Now that the big bad midterm elections are over here in America, I’d like to reflect on an experience of mine concerning politics. I had the opportunity to volunteer for a political campaign here in Rhode Island that has garnered national attention, and for all the right reasons. A third party candidate that spent under $40.00 and raised money for charity instead of his campaign was able to inspire 22% of the people to vote for him.
Volunteering for this campaign opened my eyes to a new truth I had never considered but it now undeniable to me. Political parties, of all kinds, should be avoided and rejected.
It’s easy for us to feel like the political party to which we belong is doing God’s work. That OUR side is on the RIGHT side. The truth is that taking any side at all is contrary to the Quaker value of community. Political parties succeed in dividing the people, usually for their own benefit, in order to raise money and win elections.
I look to Scripture for council on this issue in a book often overlooked; Titus. In Titus Chapter 3 (8-9) we read,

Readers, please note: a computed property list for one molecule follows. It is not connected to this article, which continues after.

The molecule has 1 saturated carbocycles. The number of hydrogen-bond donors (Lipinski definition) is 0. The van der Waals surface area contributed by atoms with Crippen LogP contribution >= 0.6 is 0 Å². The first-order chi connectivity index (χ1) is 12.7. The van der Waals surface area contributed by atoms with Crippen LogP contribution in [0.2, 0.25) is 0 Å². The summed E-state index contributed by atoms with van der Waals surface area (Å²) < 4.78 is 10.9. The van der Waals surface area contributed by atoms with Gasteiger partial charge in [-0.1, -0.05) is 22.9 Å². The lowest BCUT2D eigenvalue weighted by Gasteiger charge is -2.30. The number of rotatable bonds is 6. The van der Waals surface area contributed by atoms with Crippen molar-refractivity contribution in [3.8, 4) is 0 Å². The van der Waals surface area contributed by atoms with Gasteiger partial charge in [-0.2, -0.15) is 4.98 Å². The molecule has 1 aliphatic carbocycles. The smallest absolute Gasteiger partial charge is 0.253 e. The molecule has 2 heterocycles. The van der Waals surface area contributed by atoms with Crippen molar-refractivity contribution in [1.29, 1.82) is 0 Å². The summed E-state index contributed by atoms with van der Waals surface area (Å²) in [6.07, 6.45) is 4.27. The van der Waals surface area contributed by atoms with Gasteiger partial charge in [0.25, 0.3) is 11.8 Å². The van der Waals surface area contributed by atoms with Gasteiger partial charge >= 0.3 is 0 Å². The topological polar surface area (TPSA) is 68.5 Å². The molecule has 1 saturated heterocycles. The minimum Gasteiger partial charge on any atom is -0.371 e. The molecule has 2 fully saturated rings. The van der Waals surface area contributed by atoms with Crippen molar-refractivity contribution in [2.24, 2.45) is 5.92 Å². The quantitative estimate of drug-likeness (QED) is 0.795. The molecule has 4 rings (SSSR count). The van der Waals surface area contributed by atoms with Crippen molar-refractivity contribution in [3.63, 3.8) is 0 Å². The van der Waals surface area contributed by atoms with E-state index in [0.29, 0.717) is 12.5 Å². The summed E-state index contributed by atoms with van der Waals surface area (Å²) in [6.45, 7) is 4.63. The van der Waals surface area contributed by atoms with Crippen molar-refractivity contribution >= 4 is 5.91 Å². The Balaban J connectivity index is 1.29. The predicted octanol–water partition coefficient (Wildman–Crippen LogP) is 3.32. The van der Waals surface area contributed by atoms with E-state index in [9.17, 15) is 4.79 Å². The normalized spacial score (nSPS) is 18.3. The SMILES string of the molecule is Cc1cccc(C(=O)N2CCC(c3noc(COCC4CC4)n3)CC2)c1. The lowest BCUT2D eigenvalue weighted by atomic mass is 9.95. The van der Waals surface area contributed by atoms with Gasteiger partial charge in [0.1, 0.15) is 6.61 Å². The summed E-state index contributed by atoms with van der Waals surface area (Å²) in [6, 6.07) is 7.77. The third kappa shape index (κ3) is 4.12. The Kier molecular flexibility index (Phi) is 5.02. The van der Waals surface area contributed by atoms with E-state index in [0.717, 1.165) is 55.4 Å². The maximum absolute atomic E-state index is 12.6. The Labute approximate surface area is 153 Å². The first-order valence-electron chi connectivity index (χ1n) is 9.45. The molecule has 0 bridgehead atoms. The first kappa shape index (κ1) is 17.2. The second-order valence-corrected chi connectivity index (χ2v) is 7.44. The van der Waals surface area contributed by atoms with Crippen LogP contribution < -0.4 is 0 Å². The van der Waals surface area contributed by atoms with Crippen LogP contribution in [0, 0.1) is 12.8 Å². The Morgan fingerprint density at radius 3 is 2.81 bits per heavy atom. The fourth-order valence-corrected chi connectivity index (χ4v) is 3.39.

“This is a faithful saying, and these things I will that thou affirm constantly, that they which have believed in God might be careful to maintain good works. These things are good and profitable unto men. But avoid foolish questions, and genealogies, and contentions, and strivings about the law; for they are unprofitable and vain.”
Now, these verses probably have more to do with the Early Church than politics and government. However, the same lessons can be applied to our political climate today. We ought to focus on good works and good works alone. To join one side against another is unprofitable and vain. It is contentious and factious.
Third parties, although largely seen as “non-parties,” are not immune. We should be cautious of them as well, for the likelihood that they will become corrupted and drunk with power should they become successful in winning elections is as great as any other political faction.
The Society of Friends is a beautifully simple, diverse, and welcoming Faith community. Everyone’s spiritual path is their own and everyone’s experience of The Light is different. Yet, we can all join together in Worship, knowing deep down that despite our differences in definitions and spiritual expression, that we are all brothers and sisters and that we welcome the call to love and support one another in our spiritual journeys.
We ought to embrace this philosophy in our political lives as well. Cast off the chains of your political party and disaffiliate yourself with divisive and contentious organizations. Bringing people together and resolving conflict is difficult when you’re standing on one side or the other; it’s a whole lot easier when you’re standing in the middle.